• Withdrawal from family, friends and other loved ones
  • Loss of interest in activities previously enjoyed
  • Emotional and physical exhaustion
  • Feelings of wanting to hurt yourself or the person you are caring for
  • Feeling blue, irritable, hopeless, and helpless
  • Changes in appetite, weight, or both
  • Changes in sleep patterns
  • Irritability

If you are the person caring for a loved one with epilepsy and are experiencing symptoms like these, it’s important that you to seek help both for your own well-being and to get support in caring for your loved one.

Show Love For One Another

Being diagnosed with epilepsy has without a doubt made our marriage rock solid. We are united, and we will go through this storm together, no matter what we are faced with. It’s important to always remember your love for each other. Remember to show your love for one another.

Refuse to be owned by epilepsy. Refuse to feel helpless. Life is such a beautiful gift given to us by God, and it is so worth living, especially with our very special someone! Do all that you can to turn those lemons into the greatest lemonade ever!

Post your advice! What relationship advice might you have for couples struggling through challenging times?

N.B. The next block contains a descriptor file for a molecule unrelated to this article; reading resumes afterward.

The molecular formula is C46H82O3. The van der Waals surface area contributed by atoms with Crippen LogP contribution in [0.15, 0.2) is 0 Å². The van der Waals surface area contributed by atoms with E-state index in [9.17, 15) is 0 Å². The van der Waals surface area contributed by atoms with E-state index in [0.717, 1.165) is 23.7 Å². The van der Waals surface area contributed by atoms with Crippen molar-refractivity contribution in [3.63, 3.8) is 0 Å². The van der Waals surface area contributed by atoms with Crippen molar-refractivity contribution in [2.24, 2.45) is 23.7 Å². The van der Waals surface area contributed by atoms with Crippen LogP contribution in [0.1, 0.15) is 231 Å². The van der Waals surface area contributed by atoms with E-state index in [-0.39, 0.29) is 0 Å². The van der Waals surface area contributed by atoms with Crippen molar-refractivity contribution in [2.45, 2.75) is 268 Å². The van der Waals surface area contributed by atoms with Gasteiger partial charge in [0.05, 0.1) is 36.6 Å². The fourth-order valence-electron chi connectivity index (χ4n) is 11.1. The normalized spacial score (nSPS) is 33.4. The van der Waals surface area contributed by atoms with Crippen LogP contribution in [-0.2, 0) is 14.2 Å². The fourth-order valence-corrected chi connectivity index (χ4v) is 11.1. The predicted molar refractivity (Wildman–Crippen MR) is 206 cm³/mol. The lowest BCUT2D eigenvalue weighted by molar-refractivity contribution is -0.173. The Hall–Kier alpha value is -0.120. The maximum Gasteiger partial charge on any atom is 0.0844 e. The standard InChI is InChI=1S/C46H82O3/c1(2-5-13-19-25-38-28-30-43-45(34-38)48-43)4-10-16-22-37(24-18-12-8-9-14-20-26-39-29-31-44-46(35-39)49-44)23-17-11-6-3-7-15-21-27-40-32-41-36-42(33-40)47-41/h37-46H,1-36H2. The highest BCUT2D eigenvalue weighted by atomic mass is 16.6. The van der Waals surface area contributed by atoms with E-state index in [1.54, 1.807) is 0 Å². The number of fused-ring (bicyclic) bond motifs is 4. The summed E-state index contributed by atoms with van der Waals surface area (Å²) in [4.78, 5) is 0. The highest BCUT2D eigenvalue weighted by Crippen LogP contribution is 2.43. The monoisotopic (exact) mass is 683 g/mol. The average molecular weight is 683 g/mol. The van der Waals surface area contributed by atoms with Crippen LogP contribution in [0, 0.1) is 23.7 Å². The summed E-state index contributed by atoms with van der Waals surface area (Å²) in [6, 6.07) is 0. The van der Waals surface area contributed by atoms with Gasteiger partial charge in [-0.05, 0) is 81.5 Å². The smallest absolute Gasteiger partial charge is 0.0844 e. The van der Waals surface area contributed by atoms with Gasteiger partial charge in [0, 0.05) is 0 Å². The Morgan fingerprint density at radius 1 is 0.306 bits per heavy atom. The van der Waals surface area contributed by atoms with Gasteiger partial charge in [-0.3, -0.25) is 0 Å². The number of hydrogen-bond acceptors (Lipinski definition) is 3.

I am a happily-ever-after wife, an Epilepsy Diagnosee, Advocate for Epilepsy Awareness (The Epilepsy Network), life lover & Christ inspired! Life is a journey and I'm loving every moment of it. Even the bumps in the road!

7 Comments

  • Dawn Ferrier

    Thank you for sharing these tips. I am a woman diagnosed at 43 yo = 1.5 years ago!! I feel so bad that my teenage sons have had to witness my partial complex frontal seizures. Their school began to down and their attitude toward me became more careful and cautious. My husband and I spoke with each of them and then both together to reassure and let them know I appreciate their love and concern.

    But my fantastic husband is carrying so much concern on his shoulders. It doesn’t help that I haven forgotten my morning dose of Keppra and had breakthrough seizures! His sleep is horrible and he texting me often to check up/in on me. Poor guy. I love and appreciate him so much. We talk all the time about how we are doing and feeling.

    He took on the role of caregiver without hesitation. It was a very long process of diagnosis. From May 2012 to December 2013. He constantly reminds me that I’ve given him each and every gray hair on his head!!

    I do believe everything happens for a reason and my outspokenness about my diagnosis and awareness has lead people to come to me for support. That’s it — I’m convinced.

    So thank you for inspiring me and supporting me.

  • Debby Heinz

    I already had Epilepsy when I met my husband. He was absolutely fantastic about it. You are right, it creates an extra strong special bond.

  • Heidi Winkler